Can algorithms replace traditional recruiting?
April 25, 2014
By Kristin Cifolelli, courtesy of SBAM Approved Partner ASE
Can a computer algorithm be a better predictor of a successful hire than a manager’s decision based on work history and a job interview? That’s what many companies and various software vendors are betting on. They are using complicated algorithms to sift through thousands of resumes to filter and recommend the most qualified candidates. They hope that they can cut the amount of time involved in traditional recruiting and make better-matched hires that avoid costly turnover.
Using algorithms is more than just using key word searches to eliminate candidates. Bright.com is an online job matching tool that was launched in 2011. Very much like computerized dating sites, it uses a computer algorithm to match potential candidates with job openings and hiring managers. It analyzes many variables including education, prior employment, and skills. It also uses that information to infer whether a candidate would be successful in other areas not listed. For example, if a job candidate is in public relations, it will be assumed that they will also be a good speech writer, even if those skills aren’t listed. According to Bright.com CEO Steve Goodman “we take your resume and build a bigger resume around it.”
The algorithms take the matching process a step further by analyzing an employer’s hiring decisions to identify patterns. If an employer tends to recruit employees from certain schools or avoids candidates from certain companies, the program will detect theses patterns and adjust candidate recommendations accordingly. According to Bright.com’s Chief Scientist David Hardtke, “Over time, the algorithm learns” in the same way that Google learns what their users’ interests are by documenting their search history. Once all the criteria and hiring patterns are analyzed, the algorithm assigns each candidate a score and then reports the results to both candidates and employers.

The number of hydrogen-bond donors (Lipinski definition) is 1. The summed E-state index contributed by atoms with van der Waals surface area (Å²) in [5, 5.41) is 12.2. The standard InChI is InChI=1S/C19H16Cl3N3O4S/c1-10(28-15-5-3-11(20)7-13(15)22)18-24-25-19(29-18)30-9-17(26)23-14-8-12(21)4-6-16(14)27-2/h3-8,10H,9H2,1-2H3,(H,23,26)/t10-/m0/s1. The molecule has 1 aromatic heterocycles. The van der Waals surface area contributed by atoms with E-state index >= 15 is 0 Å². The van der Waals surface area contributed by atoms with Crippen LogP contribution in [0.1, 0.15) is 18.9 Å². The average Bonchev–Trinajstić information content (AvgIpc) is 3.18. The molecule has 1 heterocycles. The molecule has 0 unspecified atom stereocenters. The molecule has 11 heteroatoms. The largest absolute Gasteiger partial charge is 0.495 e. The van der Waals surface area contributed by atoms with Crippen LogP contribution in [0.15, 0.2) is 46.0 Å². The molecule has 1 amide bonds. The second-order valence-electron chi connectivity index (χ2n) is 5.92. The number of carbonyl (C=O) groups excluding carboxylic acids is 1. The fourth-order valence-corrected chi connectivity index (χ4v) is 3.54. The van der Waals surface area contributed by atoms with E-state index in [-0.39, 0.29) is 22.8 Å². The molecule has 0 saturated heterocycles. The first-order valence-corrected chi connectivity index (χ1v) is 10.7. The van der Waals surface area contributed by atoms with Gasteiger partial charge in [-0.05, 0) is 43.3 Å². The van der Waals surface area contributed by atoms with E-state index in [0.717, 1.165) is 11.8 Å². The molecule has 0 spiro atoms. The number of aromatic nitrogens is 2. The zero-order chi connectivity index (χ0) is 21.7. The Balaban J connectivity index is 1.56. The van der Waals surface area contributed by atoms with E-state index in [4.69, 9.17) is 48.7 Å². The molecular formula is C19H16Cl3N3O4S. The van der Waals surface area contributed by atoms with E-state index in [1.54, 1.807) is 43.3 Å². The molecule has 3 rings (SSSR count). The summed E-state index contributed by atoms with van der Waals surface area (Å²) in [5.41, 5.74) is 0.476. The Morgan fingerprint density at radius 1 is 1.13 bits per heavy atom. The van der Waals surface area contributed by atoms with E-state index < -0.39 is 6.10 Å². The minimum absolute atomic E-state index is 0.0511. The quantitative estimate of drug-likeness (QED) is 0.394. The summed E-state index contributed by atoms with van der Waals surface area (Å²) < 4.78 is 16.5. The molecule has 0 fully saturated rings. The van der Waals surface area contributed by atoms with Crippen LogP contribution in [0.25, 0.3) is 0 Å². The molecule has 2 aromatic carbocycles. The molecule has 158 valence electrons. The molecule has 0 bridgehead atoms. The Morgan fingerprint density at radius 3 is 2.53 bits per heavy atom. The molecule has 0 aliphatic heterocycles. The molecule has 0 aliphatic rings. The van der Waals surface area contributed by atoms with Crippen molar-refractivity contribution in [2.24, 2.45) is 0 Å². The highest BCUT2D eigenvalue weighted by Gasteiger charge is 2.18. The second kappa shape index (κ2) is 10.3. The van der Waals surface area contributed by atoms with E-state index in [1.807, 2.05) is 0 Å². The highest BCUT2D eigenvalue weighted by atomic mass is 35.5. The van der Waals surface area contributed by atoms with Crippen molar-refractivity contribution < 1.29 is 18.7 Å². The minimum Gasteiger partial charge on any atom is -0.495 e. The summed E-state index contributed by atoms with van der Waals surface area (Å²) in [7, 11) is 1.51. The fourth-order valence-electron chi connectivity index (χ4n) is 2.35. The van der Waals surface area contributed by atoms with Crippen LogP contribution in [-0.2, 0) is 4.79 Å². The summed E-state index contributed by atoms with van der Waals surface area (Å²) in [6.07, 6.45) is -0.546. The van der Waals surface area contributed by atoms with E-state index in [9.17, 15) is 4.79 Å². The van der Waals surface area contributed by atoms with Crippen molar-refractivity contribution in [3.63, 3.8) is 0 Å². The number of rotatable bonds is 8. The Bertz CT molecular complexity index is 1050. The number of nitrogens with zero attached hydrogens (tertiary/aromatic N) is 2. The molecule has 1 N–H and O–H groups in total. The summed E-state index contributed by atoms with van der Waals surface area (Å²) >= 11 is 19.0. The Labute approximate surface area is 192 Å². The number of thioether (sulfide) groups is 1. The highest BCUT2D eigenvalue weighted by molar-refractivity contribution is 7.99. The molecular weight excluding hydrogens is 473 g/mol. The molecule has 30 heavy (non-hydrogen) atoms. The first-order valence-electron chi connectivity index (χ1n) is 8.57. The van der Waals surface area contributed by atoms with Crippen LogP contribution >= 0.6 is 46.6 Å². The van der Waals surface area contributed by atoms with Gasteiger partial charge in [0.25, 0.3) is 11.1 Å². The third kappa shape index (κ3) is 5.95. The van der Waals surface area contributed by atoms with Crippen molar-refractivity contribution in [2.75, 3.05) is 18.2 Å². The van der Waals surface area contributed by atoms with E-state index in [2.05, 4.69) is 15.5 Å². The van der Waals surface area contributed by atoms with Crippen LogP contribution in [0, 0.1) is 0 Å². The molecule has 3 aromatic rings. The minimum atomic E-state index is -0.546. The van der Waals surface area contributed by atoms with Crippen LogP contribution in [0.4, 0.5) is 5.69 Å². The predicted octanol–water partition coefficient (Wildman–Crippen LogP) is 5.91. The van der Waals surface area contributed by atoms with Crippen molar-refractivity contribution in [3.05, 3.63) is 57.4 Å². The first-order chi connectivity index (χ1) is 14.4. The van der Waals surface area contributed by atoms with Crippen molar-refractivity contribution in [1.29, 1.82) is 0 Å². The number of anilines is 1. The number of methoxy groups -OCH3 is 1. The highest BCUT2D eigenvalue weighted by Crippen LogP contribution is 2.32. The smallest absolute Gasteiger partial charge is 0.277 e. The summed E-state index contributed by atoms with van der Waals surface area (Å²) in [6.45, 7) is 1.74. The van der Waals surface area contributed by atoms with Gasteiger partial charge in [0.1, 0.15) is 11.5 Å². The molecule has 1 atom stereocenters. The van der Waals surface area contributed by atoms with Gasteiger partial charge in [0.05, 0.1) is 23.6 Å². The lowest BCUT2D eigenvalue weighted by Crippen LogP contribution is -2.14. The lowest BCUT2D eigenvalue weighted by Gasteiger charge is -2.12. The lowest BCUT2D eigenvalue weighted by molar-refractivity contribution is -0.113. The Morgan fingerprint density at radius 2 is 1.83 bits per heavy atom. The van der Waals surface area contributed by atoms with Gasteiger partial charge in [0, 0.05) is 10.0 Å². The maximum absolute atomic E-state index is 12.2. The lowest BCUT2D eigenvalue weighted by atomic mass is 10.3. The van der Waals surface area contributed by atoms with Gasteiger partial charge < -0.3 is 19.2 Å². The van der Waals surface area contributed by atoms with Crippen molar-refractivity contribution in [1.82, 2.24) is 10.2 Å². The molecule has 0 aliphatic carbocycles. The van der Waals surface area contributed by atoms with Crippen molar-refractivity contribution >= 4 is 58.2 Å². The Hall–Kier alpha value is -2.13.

Other data mining companies are looking at developing algorithms to analyze blog posts and tweets—i.e., the candidate’s so-called “cyber imprint”—in order to predict workplace success. Some programs are incorporating the results of personality tests. These programs are powerful tools that allow for evaluation of more candidates, amass more data, and peer more deeply into an applicant’s personal life and interests. Xerox is using software with an algorithm to make recommendations for all of its call center jobs. Their program determined that prior experience didn’t matter when it came to predicting a good hire, but that a certain personality type did (creative personalities were more successful; inquisitive types were not). After a six-month trial, they have cut attrition by 20%. Other companies have used algorithms along with the results from personality profiles to help determine which candidates have a higher likelihood of getting injured on the job, stealing, or abusing workers’ compensation.
LinkedIn has developed its own algorithm that it is offering to customers who purchase its profile searching system called “Recruiter.” It analyzes the profiles that recruiters show an interest in and then creates a list of prospects that have similar careers, skills and education. If a recruiter starts a dialog with a candidate via email, then that profile and others like it get a higher priority than the other “qualified” profiles. Then it narrows the subsequent search to profiles that more closely resemble the one(s) contacted by the recruiter. Over time the algorithm will adjust its profiling pattern in order to provide better matches.
Some of the benefits that may result from using an algorithm are that it provides consistency in analysis and can significantly reduce the impact of a hiring manager’s bias. But there are potential legal risks if the algorithms are not programmed correctly. Analyzing large amounts of data may increase the statistical relationships that could inadvertently screen out protected groups such as older or minority candidates. If someone challenges a company’s screening process. it will need to demonstrate that the criteria used to build the algorithm are relevant to the job. The law firm Jackson Lewis, LLP has reported that it is getting an increasing number of requests by organizations asking for an evaluation of various software tools to ensure there are no unintended discriminatory recruiting practices and that they are complying with EEO laws. Another significant potential downside is that these filtering systems can also screen out some qualified candidates.
Ultimately, despite the savings in time and money, and other benefits these programs can demonstrate, they should supplement, not replace, traditional hiring decisions that HR professionals and hiring managers make. Instinct and intuition still are important parts of the recruiting process. Despite all the best computer models, human behavior is not predictable. Some of the best candidates may have non-traditional profiles and be overlooked, to the detriment of both them and the employer. Some of the best talent can be found in the most unusual places.